For many of us, the arrival of the autumn season ignites a sense of comfort, mystery and ultimately, change. In certain places, visible changes fill the air: the transformation of green leaves into orange, red and golden hues, crispness in the air, and the shift of the setting and rising sun. Allie, a baker, says, “Even though Autumn is one of my busiest working seasons, I always start the season with decluttering my space and making piles for donations if necessary. It’s an amazing way to shed actual clutter and emotional weight.” The transition from summer to fall can serve as a great reminder for us to reevaluate and reset our lives, ultimately enhancing positive self-growth. Today, we will explore different ways to rejuvenate your life at your job this Fall.
1. Declutter your work space:
This won’t apply to every job, but if you have a desk or designated space, take a moment to declutter and organize. This does not have to be an extreme clean out; even throwing away old papers or organizing your pens can serve as a reset. According to mental health match, “Organizing allows you to clear your space emotionally- you can experience closure by purging items that you no longer need, or that are weighing you down. Organizing allows you to experience feeling more grounded in your space- you can feel more at ease and less stressed in a home that is clutter free.” Another idea is taking 5 minutes every morning to prep your space. You’ll be amazed at the results.
You’ve heard this a million times, but there’s a reason meditation is suggested on every mental health list. In a similar way to removing physical clutter from your space, practicing presence is decluttering your mind. How often do you find yourself slipping into the past or future? It’s easy to think of the past, either fondly and/or sadly. It’s also easy to daydream about the future and what could happen. Even though it’s natural, when we do this, we clutter our mind with distractions. Meditation is simply taking even a few seconds to pay attention to your thoughts and guide yourself back to the present. Even practicing a couple times a day will increase your awareness over time.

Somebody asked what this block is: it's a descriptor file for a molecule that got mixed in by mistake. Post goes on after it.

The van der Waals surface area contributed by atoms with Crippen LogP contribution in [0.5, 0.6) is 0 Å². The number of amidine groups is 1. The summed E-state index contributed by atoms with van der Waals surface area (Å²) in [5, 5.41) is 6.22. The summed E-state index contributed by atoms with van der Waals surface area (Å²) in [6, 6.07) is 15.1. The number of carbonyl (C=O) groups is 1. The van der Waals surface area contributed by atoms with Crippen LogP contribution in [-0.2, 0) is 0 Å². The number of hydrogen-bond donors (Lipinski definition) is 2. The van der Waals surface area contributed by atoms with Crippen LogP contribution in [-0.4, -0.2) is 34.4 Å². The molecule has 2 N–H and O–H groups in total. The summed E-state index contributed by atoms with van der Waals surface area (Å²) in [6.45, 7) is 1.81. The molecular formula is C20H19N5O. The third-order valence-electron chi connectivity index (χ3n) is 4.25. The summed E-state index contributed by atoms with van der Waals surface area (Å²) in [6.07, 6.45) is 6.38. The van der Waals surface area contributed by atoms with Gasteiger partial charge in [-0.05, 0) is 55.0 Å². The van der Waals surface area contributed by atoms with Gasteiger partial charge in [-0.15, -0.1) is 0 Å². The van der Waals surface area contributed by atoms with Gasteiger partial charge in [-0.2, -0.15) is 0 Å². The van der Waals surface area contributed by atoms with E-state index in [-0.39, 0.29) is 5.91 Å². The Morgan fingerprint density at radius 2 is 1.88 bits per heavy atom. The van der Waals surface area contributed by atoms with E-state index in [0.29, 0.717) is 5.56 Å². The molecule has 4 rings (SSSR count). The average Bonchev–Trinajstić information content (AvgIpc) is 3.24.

3. Be Intentional:
Setting daily goals and intentions can be life-changing. You can mentally determine a goal and intention or write one down. An example of an intention could be: “I want to practice actively being a team player today,” or “I will practice being assertive today.” Whatever it may be, reminding yourself of your daily purpose boosts internal morale and promotes a fresh mood. Some people prefer setting a different intention every day to maintain a fresh and curious perspective. Taylor, a retail manager, says, “I like setting intentions, because it gives me something specific to focus on that day. So if I find myself feeling bored or uninspired, I remember my intention for the day and shift my focus.” You can start off by setting one simple intention for the day, week, month, etc. See if your perspective shifts.
This is your life; personalize it as much as you want! Of course, there may be restrictions on certain things, but adding your own twist matters. If you’re able to personalize your space, take a moment to evaluate what’s there now and what you would like to see. “I have a very tiny water fountain that creates a relaxing ambiance,” says Jade, an accountant. Most of us spend 1/3 of our lives at work. We may as well create an atmosphere we like. You can even personalize other things, like your lunch. Packing your favorite snack or meal personalizes your day and gives you something to look forward to.
5. Get Outside:
Receiving natural light is important for melatonin production, which is responsible for making us sleepy. A lot of us work indoors, staring at a screen. Stepping outside even for a couple minutes a day can be an improvement. It also acts as a mini reset for that day. “During my lunch break, I took 5 minutes to stand or walk outside,” says Landon, a counselor. “It made a huge difference in my mood and outlook for the day.” Furthermore, “A study in the Journal of Environmental Science and Technology states In a meta-analysis of ten studies, they found that getting outside—and moving—for as little as five minutes at a time improved both mood and self-esteem.” You can start small, even going outside for 1 minute and seeing how it shifts your mood.
In many places, when the summer air begins to shift into autumn, we are reminded of change and renewal. It is important that we check in with our jobs and renew and reevaluate our physical and mental spaces. This can make a world of difference in your work life and ultimately your well being.